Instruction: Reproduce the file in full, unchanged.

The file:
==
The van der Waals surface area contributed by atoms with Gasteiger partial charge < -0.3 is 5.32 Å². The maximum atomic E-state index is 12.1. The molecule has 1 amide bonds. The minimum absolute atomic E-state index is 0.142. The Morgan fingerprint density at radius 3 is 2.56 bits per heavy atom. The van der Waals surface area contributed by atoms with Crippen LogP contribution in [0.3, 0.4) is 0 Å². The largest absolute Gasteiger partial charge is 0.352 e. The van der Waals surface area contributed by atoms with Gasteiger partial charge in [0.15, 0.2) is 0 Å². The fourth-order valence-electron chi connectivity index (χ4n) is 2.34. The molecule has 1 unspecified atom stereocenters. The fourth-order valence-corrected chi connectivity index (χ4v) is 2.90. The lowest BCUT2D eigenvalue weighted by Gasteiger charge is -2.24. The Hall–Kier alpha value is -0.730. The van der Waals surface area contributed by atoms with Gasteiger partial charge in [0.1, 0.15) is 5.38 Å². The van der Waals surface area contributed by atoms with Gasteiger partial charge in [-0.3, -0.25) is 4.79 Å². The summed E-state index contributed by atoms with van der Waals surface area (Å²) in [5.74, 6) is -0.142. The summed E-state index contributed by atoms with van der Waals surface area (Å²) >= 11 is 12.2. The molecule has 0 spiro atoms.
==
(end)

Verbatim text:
The van der Waals surface area contributed by atoms with Gasteiger partial charge < -0.3 is 5.32 Å². The maximum atomic E-state index is 12.1. The molecule has 1 amide bonds. The minimum absolute atomic E-state index is 0.142. The Morgan fingerprint density at radius 3 is 2.56 bits per heavy atom. The van der Waals surface area contributed by atoms with Crippen LogP contribution in [0.3, 0.4) is 0 Å². The largest absolute Gasteiger partial charge is 0.352 e. The van der Waals surface area contributed by atoms with Gasteiger partial charge in [0.15, 0.2) is 0 Å². The fourth-order valence-electron chi connectivity index (χ4n) is 2.34. The molecule has 1 unspecified atom stereocenters. The fourth-order valence-corrected chi connectivity index (χ4v) is 2.90. The lowest BCUT2D eigenvalue weighted by Gasteiger charge is -2.24. The Hall–Kier alpha value is -0.730. The van der Waals surface area contributed by atoms with Gasteiger partial charge in [0.1, 0.15) is 5.38 Å². The van der Waals surface area contributed by atoms with Gasteiger partial charge in [-0.3, -0.25) is 4.79 Å². The summed E-state index contributed by atoms with van der Waals surface area (Å²) in [5.74, 6) is -0.142. The summed E-state index contributed by atoms with van der Waals surface area (Å²) >= 11 is 12.2. The molecule has 0 spiro atoms.